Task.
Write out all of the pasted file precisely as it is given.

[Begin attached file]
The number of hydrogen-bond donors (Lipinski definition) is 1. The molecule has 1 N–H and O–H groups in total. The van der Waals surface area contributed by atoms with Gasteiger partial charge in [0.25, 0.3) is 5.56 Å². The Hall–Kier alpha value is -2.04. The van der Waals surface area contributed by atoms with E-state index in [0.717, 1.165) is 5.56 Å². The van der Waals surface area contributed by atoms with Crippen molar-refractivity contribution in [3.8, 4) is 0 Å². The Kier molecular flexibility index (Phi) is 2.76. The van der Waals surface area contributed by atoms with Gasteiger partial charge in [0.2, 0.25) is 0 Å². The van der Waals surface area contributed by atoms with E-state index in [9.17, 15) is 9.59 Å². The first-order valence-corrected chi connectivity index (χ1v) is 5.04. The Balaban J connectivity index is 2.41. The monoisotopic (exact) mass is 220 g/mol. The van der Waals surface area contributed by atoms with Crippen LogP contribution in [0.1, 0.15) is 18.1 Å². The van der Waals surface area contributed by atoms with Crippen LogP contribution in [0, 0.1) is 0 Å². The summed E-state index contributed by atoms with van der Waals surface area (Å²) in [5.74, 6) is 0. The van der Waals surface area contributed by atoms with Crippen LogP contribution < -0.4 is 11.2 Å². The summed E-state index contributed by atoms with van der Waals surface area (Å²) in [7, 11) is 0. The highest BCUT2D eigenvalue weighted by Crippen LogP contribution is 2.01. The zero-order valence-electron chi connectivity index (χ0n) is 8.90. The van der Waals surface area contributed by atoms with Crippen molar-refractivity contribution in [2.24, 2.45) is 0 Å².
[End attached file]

The number of hydrogen-bond donors (Lipinski definition) is 1. The molecule has 1 N–H and O–H groups in total. The van der Waals surface area contributed by atoms with Gasteiger partial charge in [0.25, 0.3) is 5.56 Å². The Hall–Kier alpha value is -2.04. The van der Waals surface area contributed by atoms with E-state index in [0.717, 1.165) is 5.56 Å². The van der Waals surface area contributed by atoms with Crippen molar-refractivity contribution in [3.8, 4) is 0 Å². The Kier molecular flexibility index (Phi) is 2.76. The van der Waals surface area contributed by atoms with Gasteiger partial charge in [0.2, 0.25) is 0 Å². The van der Waals surface area contributed by atoms with E-state index in [9.17, 15) is 9.59 Å². The first-order valence-corrected chi connectivity index (χ1v) is 5.04. The Balaban J connectivity index is 2.41. The monoisotopic (exact) mass is 220 g/mol. The van der Waals surface area contributed by atoms with Crippen LogP contribution in [0.1, 0.15) is 18.1 Å². The van der Waals surface area contributed by atoms with Crippen LogP contribution in [0, 0.1) is 0 Å². The summed E-state index contributed by atoms with van der Waals surface area (Å²) in [5.74, 6) is 0. The van der Waals surface area contributed by atoms with Crippen LogP contribution < -0.4 is 11.2 Å². The summed E-state index contributed by atoms with van der Waals surface area (Å²) in [7, 11) is 0. The highest BCUT2D eigenvalue weighted by Crippen LogP contribution is 2.01. The zero-order valence-electron chi connectivity index (χ0n) is 8.90. The van der Waals surface area contributed by atoms with Crippen molar-refractivity contribution in [2.24, 2.45) is 0 Å².